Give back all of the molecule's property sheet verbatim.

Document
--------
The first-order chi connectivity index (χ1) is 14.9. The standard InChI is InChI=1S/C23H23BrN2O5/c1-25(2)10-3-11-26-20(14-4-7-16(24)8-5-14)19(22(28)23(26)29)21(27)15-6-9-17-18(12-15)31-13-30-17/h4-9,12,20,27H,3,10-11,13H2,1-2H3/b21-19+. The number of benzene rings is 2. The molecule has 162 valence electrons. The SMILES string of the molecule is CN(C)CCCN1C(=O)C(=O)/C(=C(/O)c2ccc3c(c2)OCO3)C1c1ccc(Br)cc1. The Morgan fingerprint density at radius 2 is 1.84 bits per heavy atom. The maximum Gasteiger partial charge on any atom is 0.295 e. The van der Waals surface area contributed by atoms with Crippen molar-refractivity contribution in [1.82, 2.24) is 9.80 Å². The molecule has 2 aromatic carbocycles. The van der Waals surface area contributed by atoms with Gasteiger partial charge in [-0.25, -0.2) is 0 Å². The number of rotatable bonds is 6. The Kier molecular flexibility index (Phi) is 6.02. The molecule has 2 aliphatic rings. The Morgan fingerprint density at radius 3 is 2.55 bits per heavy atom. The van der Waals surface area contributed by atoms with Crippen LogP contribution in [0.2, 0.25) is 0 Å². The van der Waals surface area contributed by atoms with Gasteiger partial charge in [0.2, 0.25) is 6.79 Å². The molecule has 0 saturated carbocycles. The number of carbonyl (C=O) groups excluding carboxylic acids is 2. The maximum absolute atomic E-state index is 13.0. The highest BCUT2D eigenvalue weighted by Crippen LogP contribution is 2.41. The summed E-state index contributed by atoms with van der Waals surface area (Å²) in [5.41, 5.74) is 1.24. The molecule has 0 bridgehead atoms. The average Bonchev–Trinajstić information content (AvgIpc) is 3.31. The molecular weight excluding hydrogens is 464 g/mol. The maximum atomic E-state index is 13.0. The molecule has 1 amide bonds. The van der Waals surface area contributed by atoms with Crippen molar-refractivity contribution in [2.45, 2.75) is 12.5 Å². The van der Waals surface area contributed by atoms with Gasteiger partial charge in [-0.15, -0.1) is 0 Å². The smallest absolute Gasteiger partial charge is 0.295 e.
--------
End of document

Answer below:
The first-order chi connectivity index (χ1) is 14.9. The standard InChI is InChI=1S/C23H23BrN2O5/c1-25(2)10-3-11-26-20(14-4-7-16(24)8-5-14)19(22(28)23(26)29)21(27)15-6-9-17-18(12-15)31-13-30-17/h4-9,12,20,27H,3,10-11,13H2,1-2H3/b21-19+. The number of benzene rings is 2. The molecule has 162 valence electrons. The SMILES string of the molecule is CN(C)CCCN1C(=O)C(=O)/C(=C(/O)c2ccc3c(c2)OCO3)C1c1ccc(Br)cc1. The Morgan fingerprint density at radius 2 is 1.84 bits per heavy atom. The maximum Gasteiger partial charge on any atom is 0.295 e. The van der Waals surface area contributed by atoms with Crippen molar-refractivity contribution in [1.82, 2.24) is 9.80 Å². The molecule has 2 aromatic carbocycles. The van der Waals surface area contributed by atoms with Gasteiger partial charge in [-0.25, -0.2) is 0 Å². The number of rotatable bonds is 6. The Kier molecular flexibility index (Phi) is 6.02. The molecule has 2 aliphatic rings. The Morgan fingerprint density at radius 3 is 2.55 bits per heavy atom. The van der Waals surface area contributed by atoms with Crippen LogP contribution in [0.2, 0.25) is 0 Å². The van der Waals surface area contributed by atoms with Gasteiger partial charge in [0.2, 0.25) is 6.79 Å². The molecule has 0 saturated carbocycles. The number of carbonyl (C=O) groups excluding carboxylic acids is 2. The maximum absolute atomic E-state index is 13.0. The highest BCUT2D eigenvalue weighted by Crippen LogP contribution is 2.41. The summed E-state index contributed by atoms with van der Waals surface area (Å²) in [5.41, 5.74) is 1.24. The molecule has 0 bridgehead atoms. The average Bonchev–Trinajstić information content (AvgIpc) is 3.31. The molecular weight excluding hydrogens is 464 g/mol. The maximum atomic E-state index is 13.0. The molecule has 1 amide bonds. The van der Waals surface area contributed by atoms with Crippen molar-refractivity contribution in [2.45, 2.75) is 12.5 Å². The van der Waals surface area contributed by atoms with Gasteiger partial charge in [-0.15, -0.1) is 0 Å². The smallest absolute Gasteiger partial charge is 0.295 e.